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Idealistic Studies

Volume 37, Issue 3, Fall 2007

Garth W. Green
Pages 157-178
DOI: 10.5840/idstudies200737312

Fichte’s Critique of Kant’s Doctrine of Inner Sense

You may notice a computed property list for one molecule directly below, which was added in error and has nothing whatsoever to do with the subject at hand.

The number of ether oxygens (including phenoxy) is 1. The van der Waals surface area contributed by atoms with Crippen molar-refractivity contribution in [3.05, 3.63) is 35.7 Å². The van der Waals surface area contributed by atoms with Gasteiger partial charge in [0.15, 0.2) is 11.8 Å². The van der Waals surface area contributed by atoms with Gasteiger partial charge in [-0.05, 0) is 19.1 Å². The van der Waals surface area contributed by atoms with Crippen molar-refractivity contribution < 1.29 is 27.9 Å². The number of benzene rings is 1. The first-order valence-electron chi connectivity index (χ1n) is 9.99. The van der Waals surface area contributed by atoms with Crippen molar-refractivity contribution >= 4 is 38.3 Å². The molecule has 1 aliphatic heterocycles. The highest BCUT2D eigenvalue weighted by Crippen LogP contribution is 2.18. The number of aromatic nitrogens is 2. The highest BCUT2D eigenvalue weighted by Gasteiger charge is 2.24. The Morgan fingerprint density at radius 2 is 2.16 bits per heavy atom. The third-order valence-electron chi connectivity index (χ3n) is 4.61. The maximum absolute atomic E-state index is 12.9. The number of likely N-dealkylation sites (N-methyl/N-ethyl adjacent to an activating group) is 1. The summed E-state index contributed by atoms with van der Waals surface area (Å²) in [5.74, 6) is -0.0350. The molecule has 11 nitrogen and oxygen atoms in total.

In this paper, the thematic context for Fichte’s early concern with the character of the forms of intuition, and specifically inner intuition, is adumbrated. This context is provided by means of a brief exposition of Kant’s doctrine of time as the form of inner sense, and its dual role; its positive role in the “order of (synthetic) cognition” or ordo cognoscendi, and its negative role in the critique of Seelenlehre or “doctrine of the soul.” It is then argued, on this basis, that Fichte’s critique of Kant’s doctrine can serve as a principle for our understanding both of the context for, and the content of, Fichte’s early, propaedeutic writings, and thus of the character of the development of post-Kantian theoretical philosophy and doctrine of knowledge. The paper develops in three parts; through (1) an introduction, in which the importance of the theme to the development of German idealism is intimated, to (2) an exposition of the basic theses of Kant’s Sinnenlehre in the Critique of Pure Reason, and to (3) a summary of Fichte’s critique thereof, as this is set out in the Grundriss.